Late last summer, my son and I took a trip to Lawrence, Kansas to mostly go to the KU Natural History Museum, and decided to look for additional stops to flesh the trip out into more of an all-day thing. There are quite a few museums in the area, but one in particular caught my eye. The Wakarusa Valley Heritage Museum is a small museum located in the town of Clinton, Kansas, which is approximately 10 miles southwest of Lawrence, Kansas. The museum is dedicated to preserving the history of the Wakarusa Valley region, which includes the towns of Clinton, Big Springs, Globe, Stull, and Worden, among others. A lot the old towns in the area were sadly bought by developers and removed to make way for the freshwater beach, Clinton Lake, and the museum is the only way to learn about their past.
Wakarusa Valley Heritage Museum; Clinton, Kansas
The museum is housed in what was the original milk barn of the J.C. Steele property on the banks of Clinton Lake, and has since been expanded a few times to make way for modern amenities. The building was previously used as a community center before being converted into a museum in 1994. Currently a fundraising effort is going to further expand the property to make it ADA compliant. The museum features exhibits on the history of the region, including displays on the area’s Native American heritage, underground railroad, abolitionism, the Santa Fe Trail, and the development of the towns in the valley.
Some of the items on display at the museum include old photographs, maps, tools, and other artifacts that help tell the story of the Wakarusa Valley region. The museum also hosts special events and programs throughout the year, including lectures, book signings, and demonstrations of traditional crafts and skills. If you are interested in learning more about the history of the Wakarusa Valley region, the Wakarusa Valley Heritage Museum is definitely worth a visit. It is a small, but well-curated museum that provides a fascinating glimpse into the area’s past.
From their website
“The Kansas-Nebraska Act of 1854 brought settlers to the Wakarusa River Valley, where fertile land stretched west of Lawrence and east of Topeka. The Oregon and Santa Fe Trails were the “highway” thoroughfares. Many communities were established in those early days and usually with a strong point-of-view on pro or anti-slavery beliefs. The Wakarusa River Valley Heritage Museum pays tribute to the communities and the founding settlers for their perseverance of defending their staunch beliefs in difficult times.”
As always, I bought some stuff in the giftshop, this time a book by Martha J. Parker and edited by Christine Reinhard called Angels of Freedom. This is a self-published publication from the local historical society from 1999, which details the history of the area during the notorious chapter in American History dubbed “Bleeding Kansas”.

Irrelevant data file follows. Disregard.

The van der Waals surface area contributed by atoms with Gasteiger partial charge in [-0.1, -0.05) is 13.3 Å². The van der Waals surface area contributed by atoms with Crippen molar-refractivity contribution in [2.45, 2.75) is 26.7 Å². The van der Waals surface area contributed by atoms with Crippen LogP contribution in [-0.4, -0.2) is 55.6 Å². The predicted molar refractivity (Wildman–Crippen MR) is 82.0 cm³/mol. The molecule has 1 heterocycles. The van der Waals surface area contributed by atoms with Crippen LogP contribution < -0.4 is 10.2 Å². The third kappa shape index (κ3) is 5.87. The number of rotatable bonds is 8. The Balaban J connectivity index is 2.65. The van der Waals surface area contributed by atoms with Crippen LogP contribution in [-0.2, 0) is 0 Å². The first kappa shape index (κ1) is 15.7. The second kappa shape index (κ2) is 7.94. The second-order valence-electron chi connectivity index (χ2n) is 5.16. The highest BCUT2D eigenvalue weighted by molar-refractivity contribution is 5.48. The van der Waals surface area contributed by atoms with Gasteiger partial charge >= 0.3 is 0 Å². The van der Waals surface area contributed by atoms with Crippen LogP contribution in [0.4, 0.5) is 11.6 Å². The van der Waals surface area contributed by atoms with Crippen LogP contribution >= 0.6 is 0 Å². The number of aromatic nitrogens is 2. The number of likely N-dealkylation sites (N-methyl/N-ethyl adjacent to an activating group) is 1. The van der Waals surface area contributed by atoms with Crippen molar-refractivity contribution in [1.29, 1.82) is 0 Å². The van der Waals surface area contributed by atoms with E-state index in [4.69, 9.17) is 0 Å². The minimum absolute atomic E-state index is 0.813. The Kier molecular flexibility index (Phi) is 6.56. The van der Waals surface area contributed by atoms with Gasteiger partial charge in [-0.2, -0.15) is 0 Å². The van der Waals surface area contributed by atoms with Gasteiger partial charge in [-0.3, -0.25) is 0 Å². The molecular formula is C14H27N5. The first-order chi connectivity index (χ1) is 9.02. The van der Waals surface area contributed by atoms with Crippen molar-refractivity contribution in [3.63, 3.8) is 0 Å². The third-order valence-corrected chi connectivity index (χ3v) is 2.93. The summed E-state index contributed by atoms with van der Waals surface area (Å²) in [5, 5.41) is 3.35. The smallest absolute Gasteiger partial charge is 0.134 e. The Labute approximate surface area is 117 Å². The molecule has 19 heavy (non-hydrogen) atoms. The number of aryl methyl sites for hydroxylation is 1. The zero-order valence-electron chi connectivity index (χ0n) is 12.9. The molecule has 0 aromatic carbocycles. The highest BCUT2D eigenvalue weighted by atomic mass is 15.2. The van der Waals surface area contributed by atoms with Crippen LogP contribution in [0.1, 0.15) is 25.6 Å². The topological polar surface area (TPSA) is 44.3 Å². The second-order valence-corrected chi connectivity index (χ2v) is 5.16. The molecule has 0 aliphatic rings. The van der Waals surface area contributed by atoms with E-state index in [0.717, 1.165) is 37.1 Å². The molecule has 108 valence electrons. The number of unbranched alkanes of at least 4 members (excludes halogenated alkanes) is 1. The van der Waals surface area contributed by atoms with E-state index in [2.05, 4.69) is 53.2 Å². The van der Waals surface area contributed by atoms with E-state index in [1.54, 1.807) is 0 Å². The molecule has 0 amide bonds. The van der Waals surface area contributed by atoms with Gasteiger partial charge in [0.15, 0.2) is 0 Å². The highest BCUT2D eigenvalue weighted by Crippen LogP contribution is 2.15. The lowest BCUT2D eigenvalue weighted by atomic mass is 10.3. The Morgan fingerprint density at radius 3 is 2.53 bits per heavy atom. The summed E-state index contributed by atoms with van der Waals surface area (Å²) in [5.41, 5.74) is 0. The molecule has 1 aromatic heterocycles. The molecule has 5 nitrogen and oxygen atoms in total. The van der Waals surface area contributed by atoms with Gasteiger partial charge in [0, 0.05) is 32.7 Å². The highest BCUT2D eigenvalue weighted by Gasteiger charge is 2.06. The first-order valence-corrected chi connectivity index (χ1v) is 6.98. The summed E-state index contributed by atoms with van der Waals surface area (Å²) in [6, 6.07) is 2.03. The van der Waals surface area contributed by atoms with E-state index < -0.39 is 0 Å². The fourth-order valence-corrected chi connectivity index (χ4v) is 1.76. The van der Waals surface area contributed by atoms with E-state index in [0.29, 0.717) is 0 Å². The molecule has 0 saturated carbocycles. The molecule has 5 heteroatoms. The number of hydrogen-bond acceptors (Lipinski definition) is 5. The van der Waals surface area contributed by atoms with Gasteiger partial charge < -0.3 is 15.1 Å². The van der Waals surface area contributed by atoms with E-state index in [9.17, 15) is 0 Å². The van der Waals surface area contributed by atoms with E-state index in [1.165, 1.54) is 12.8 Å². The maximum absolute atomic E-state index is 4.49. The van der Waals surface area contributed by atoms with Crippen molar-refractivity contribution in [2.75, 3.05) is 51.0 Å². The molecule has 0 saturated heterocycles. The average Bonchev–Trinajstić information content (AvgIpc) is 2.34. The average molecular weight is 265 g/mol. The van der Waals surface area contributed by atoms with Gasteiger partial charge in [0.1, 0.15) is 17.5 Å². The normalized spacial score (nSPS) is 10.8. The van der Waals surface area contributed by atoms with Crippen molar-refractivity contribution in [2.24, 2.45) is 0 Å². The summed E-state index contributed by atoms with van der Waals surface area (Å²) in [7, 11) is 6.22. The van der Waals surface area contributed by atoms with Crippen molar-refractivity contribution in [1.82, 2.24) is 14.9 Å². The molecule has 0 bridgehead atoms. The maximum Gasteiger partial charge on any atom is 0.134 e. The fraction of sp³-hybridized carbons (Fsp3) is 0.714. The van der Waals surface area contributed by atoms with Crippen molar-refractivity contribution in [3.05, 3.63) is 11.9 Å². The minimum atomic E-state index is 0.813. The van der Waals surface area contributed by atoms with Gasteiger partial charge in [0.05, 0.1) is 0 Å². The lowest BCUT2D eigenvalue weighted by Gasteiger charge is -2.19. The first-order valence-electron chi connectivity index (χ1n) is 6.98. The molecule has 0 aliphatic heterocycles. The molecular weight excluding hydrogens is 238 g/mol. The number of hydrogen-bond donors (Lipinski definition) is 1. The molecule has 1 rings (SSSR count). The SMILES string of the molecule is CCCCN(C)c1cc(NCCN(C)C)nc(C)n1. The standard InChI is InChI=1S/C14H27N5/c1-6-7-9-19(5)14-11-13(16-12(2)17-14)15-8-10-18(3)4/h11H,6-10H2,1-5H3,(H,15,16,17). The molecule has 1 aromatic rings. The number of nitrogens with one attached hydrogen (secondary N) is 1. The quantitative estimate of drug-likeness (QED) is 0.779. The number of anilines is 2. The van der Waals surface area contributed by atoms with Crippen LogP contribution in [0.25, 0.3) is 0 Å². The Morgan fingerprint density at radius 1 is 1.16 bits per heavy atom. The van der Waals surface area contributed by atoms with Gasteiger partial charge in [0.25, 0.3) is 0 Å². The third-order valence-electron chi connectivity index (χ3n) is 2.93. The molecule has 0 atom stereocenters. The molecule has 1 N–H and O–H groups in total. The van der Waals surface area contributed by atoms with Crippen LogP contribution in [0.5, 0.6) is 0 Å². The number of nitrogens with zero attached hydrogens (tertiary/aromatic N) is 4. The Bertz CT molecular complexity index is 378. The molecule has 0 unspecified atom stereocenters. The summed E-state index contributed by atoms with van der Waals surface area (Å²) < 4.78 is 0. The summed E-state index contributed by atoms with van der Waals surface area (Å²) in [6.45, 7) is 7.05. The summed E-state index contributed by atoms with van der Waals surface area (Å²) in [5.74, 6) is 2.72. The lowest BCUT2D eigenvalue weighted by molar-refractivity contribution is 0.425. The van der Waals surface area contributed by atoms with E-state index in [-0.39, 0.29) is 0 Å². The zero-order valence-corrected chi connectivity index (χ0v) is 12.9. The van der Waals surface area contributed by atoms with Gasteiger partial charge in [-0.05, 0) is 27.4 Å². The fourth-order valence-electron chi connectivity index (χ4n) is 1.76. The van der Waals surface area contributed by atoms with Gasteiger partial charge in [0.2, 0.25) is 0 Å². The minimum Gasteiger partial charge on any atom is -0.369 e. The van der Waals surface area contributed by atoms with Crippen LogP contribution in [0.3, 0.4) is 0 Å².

“Families of both races lived in the valley of the Wakarusa River and its tributaries of Rock Creek, Deer Creek and Washington Creek. Although as a child I was oblivious to its importance I now realize that I was born in an area known as “Bleeding Kansas,” the home of the Bloomington Guards, a haven for freed slaves and their “angels of freedom.””
There are surprisingly a LOT of things to do in this area despite the relative small size of the museum. families can help their kids do a scavenger hunt which helps keep them engaged in what they are looking at.
Remnants of the original farmstead are still visible on the property:
The permanent gallery contains a pictorial history of the area with a smattering of significant artifacts.
When we were there, the museum had a ton of artifacts from a now long gone and submerged town called Richland, KS.
There is a nearby sculpture called “Freedom Rings” by Stephen Johnson.
If you want, a trip to Clinton Lake could top off your evening, it’s interesting to find something that looks almost like an ocean beach here in the middle of Kansas!
The Wakarusa Valley Heritage Museum definitely offers a unique perspective on the history of the region, and its location in the small town of Clinton adds to its charm. The museum’s proximity to Lawrence, which is a vibrant college town with a rich cultural and historical heritage of its own, makes it a great stop for those exploring the area. Whether you’re a history buff or just looking for a quick and informative stop on your travels, the Wakarusa Valley Heritage Museum is definitely worth a visit.
Preview for the museums 2023 exhibit
For more content like this, check out my History Tour page HERE